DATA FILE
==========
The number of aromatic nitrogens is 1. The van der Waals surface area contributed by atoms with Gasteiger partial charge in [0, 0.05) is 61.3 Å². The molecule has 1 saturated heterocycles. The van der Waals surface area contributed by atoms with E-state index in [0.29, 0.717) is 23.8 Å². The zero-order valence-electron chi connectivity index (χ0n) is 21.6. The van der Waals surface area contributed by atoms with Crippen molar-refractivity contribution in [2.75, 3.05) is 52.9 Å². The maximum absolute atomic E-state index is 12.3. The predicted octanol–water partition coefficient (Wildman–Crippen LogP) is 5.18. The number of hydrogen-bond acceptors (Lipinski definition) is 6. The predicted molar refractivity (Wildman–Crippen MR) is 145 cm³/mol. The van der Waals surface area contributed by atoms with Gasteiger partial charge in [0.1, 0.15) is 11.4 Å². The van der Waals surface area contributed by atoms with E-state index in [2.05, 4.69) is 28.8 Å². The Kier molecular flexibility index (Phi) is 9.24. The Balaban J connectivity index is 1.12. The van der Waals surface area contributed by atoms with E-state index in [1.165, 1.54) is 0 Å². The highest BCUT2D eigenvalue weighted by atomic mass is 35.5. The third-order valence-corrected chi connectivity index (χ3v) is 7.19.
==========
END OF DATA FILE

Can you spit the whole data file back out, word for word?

The number of aromatic nitrogens is 1. The van der Waals surface area contributed by atoms with Gasteiger partial charge in [0, 0.05) is 61.3 Å². The molecule has 1 saturated heterocycles. The van der Waals surface area contributed by atoms with E-state index in [0.29, 0.717) is 23.8 Å². The zero-order valence-electron chi connectivity index (χ0n) is 21.6. The van der Waals surface area contributed by atoms with Crippen molar-refractivity contribution in [2.75, 3.05) is 52.9 Å². The maximum absolute atomic E-state index is 12.3. The predicted octanol–water partition coefficient (Wildman–Crippen LogP) is 5.18. The number of hydrogen-bond acceptors (Lipinski definition) is 6. The predicted molar refractivity (Wildman–Crippen MR) is 145 cm³/mol. The van der Waals surface area contributed by atoms with Gasteiger partial charge in [0.1, 0.15) is 11.4 Å². The van der Waals surface area contributed by atoms with E-state index in [2.05, 4.69) is 28.8 Å². The Kier molecular flexibility index (Phi) is 9.24. The Balaban J connectivity index is 1.12. The van der Waals surface area contributed by atoms with E-state index in [1.165, 1.54) is 0 Å². The highest BCUT2D eigenvalue weighted by atomic mass is 35.5. The third-order valence-corrected chi connectivity index (χ3v) is 7.19.